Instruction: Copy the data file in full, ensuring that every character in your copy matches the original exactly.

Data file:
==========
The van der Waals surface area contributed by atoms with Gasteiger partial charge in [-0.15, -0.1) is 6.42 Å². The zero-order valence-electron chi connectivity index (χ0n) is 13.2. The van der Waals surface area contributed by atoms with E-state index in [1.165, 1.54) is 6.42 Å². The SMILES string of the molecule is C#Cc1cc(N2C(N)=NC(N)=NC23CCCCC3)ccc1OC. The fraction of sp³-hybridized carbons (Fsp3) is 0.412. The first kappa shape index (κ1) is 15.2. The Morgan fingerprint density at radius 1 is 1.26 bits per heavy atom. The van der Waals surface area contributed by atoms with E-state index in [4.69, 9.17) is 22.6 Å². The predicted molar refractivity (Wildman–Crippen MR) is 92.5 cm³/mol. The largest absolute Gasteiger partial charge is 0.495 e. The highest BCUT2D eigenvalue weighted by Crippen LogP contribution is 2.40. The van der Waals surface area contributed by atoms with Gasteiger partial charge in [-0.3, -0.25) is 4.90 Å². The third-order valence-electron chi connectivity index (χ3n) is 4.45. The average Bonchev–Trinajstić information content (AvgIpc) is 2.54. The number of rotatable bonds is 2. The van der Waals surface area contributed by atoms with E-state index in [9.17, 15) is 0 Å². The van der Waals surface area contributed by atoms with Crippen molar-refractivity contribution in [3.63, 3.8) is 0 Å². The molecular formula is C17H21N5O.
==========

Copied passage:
The van der Waals surface area contributed by atoms with Gasteiger partial charge in [-0.15, -0.1) is 6.42 Å². The zero-order valence-electron chi connectivity index (χ0n) is 13.2. The van der Waals surface area contributed by atoms with E-state index in [1.165, 1.54) is 6.42 Å². The SMILES string of the molecule is C#Cc1cc(N2C(N)=NC(N)=NC23CCCCC3)ccc1OC. The fraction of sp³-hybridized carbons (Fsp3) is 0.412. The first kappa shape index (κ1) is 15.2. The Morgan fingerprint density at radius 1 is 1.26 bits per heavy atom. The van der Waals surface area contributed by atoms with E-state index in [4.69, 9.17) is 22.6 Å². The predicted molar refractivity (Wildman–Crippen MR) is 92.5 cm³/mol. The largest absolute Gasteiger partial charge is 0.495 e. The highest BCUT2D eigenvalue weighted by Crippen LogP contribution is 2.40. The van der Waals surface area contributed by atoms with Gasteiger partial charge in [-0.3, -0.25) is 4.90 Å². The third-order valence-electron chi connectivity index (χ3n) is 4.45. The average Bonchev–Trinajstić information content (AvgIpc) is 2.54. The number of rotatable bonds is 2. The van der Waals surface area contributed by atoms with E-state index in [9.17, 15) is 0 Å². The van der Waals surface area contributed by atoms with Crippen molar-refractivity contribution in [3.63, 3.8) is 0 Å². The molecular formula is C17H21N5O.